Bulletin of Volcanology

, 80:74 | Cite as

Textural, thermal, and topographic constraints on lava flow system structure: the December 2010 eruption of Piton de la Fournaise

  • A. SoldatiEmail author
  • A. J. L. Harris
  • L. Gurioli
  • N. Villeneuve
  • M. Rhéty
  • F. Gomez
  • A. Whittington
Research Article


In this study, we examine the channel-fed ‘a‘ā lava flow system that was emplaced during a very short (less than 15 h long) eruption at Piton de la Fournaise (La Réunion) in December 2010. The system had four branches, the longest of which was 1100 m long. Three branches were emplaced over a smooth-surfaced pāhoehoe flow field with a vertical relief of 1–2 m and did not undergo burial by subsequent events. The fourth branch erupted from the same vent as the 1957 eruption and re-used the pre-existing channels of that eruption. In the proximal–medial sections of the three systems that were unconfined, we identified channelized flow sections that were characterized by the presence of either a single channel or multiple braided channels. These fed short (30–260 m long) zones of dispersed flow in the distal sections. We subsequently investigated the role of lava rheology (as controlled by downflow variations in crystal and bubble content) and pre-existing topography in triggering the transitions between single-channel and braided channel flow sections. Crystal content was 10 to 70 vol% and vesicle content was 18 to 55 vol%; cooling rates over distance (derived from glass chemistry) were 11 °C/km to 27 °C/km. However, downflow textural and thermal evolution appeared to neither affect, nor be affected by, whether the channel was single or braided. Instead, the channel network architecture could be related to even modest underlying slope variations. Here, a slope increase resulted in channel confluence, and a slope decrease resulted in channel bifurcation. This process was reversible, in that downflow slope variation could drive the channel network architecture to switch back and forth between a single channel and multiple braided channels several times along its length. Dispersed flow is always present immediately behind the flow front, irrespective of underlying topography. Three previous studies of basaltic lava flows found that steeper slopes favored braided channels, the opposite of what was observed here. We suggest that the underlying substrate and lava type may exert a control on this behavior, but further studies remain necessary.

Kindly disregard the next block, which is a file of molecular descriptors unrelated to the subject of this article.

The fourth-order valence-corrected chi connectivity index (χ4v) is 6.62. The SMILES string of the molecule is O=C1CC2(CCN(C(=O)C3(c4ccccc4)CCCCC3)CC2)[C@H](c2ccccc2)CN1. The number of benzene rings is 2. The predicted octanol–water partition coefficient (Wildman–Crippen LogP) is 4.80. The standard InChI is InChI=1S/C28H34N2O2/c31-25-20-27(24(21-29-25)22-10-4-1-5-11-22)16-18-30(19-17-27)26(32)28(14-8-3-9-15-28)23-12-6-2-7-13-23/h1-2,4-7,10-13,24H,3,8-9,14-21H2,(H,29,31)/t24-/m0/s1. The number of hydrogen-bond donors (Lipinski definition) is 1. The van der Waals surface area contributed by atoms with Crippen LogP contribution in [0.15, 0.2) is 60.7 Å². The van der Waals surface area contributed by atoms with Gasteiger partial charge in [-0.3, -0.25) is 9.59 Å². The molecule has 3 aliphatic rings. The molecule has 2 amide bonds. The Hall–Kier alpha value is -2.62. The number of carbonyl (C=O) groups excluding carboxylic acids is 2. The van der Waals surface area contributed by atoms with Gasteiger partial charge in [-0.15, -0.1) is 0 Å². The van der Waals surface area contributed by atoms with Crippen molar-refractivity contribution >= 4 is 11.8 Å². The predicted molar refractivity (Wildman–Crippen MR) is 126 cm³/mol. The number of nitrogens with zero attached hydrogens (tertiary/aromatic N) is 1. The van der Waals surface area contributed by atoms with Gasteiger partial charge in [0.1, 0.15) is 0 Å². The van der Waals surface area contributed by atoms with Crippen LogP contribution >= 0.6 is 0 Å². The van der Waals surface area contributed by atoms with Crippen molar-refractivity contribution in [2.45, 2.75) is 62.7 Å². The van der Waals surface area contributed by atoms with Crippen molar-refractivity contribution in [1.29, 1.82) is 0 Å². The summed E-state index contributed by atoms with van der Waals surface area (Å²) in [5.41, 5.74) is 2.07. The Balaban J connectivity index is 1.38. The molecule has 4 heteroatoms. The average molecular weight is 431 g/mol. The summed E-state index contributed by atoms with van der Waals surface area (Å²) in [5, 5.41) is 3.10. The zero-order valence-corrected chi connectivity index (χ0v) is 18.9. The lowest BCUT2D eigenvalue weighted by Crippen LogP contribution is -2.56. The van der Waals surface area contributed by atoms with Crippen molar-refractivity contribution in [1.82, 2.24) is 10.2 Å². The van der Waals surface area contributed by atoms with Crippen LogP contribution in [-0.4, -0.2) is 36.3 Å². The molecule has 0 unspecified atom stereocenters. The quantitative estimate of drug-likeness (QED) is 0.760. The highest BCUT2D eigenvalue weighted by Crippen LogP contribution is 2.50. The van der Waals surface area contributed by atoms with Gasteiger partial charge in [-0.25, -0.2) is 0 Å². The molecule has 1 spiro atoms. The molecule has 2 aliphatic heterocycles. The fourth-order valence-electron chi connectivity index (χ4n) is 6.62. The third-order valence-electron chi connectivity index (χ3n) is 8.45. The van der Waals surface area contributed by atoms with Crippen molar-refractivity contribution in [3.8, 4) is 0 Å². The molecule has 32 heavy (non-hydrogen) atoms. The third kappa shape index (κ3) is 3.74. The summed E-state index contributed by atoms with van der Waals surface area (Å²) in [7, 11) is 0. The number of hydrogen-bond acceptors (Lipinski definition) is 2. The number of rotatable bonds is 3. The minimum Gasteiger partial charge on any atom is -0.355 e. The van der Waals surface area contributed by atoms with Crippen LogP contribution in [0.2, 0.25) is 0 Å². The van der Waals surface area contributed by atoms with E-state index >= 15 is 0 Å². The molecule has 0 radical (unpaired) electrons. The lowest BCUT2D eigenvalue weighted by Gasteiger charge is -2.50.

‘A‘ā lava flow Channel network Stable channel Braided flow Dispersed flow Underlying slope Cooling Crystallization 



We wish to thank the reviewers, E. Rumpf and S. Tarquini, the Editor, H. Dietterich, and the Deputy Executive Editor, J. Taddeucci, for their constructive feedback.

Funding information

This research was funded by National Geographic Young Explorer grant #9817-15 to A.S. and Chateaubriand STEM Fellowship of the Office for Science and Technology of the Embassy of France in the United States to A.S. This research was also supported by the National Science Foundation grant EAR-1220051 to AW. The field work of L.G. in 2013 was supported by the “Action Incitative_2013” of OPGC. We thank the STRAP project funded by the Agence Nationale de la Recherche (ANR-14-CE03-0004-04). This research was financed by the French Government Laboratory of Excellence initiative no. ANR-10-LABX-0006, the Région Auvergne, and the European Regional Development Fund. This is Laboratory of Excellence Clervolc contribution number 310.

Supplementary material

445_2018_1246_MOESM1_ESM.docx (106 kb)
Supplementary Table 1 Flow dimensions and underlying terrain slope. (DOCX 105 kb)
445_2018_1246_MOESM2_ESM.docx (99 kb)
Supplementary Table 2 Glass EPMA major elements analyses. (DOCX 98 kb)
445_2018_1246_MOESM3_ESM.docx (99 kb)
Supplementary Table 3 Olivine EPMA major elements analyses. (DOCX 99 kb)
445_2018_1246_MOESM4_ESM.docx (85 kb)
Supplementary Table 4 Pyroxene EPMA major elements analyses. (DOCX 85 kb)
445_2018_1246_MOESM5_ESM.docx (118 kb)
Supplementary Table 5 Plagioclase EPMA major elements analyses. (DOCX 117 kb)


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Copyright information

© Springer-Verlag GmbH Germany, part of Springer Nature 2018

Authors and Affiliations

  • A. Soldati
    • 1
    Email author
  • A. J. L. Harris
    • 2
  • L. Gurioli
    • 2
  • N. Villeneuve
    • 3
    • 4
  • M. Rhéty
    • 2
  • F. Gomez
    • 1
  • A. Whittington
    • 1
  1. 1.Department of Geological SciencesUniversity of MissouriColumbiaUSA
  2. 2.CNRS, IRD, OPGC, Laboratoire Magmas et VolcansUniversité Clermont AuvergneClermont-FerrandFrance
  3. 3.Observatoire Volcanologique du Piton de la Fournaise, Institut de Physique du Globe de Paris, Sorbonne Paris Cité, CNRSUniversité Paris DiderotParisFrance
  4. 4.Laboratoire GéoSciences Réunion, Institut de Physique du Globe de Paris, Sorbonne Paris Cité, CNRSUniversité de La RéunionSaint DenisFrance

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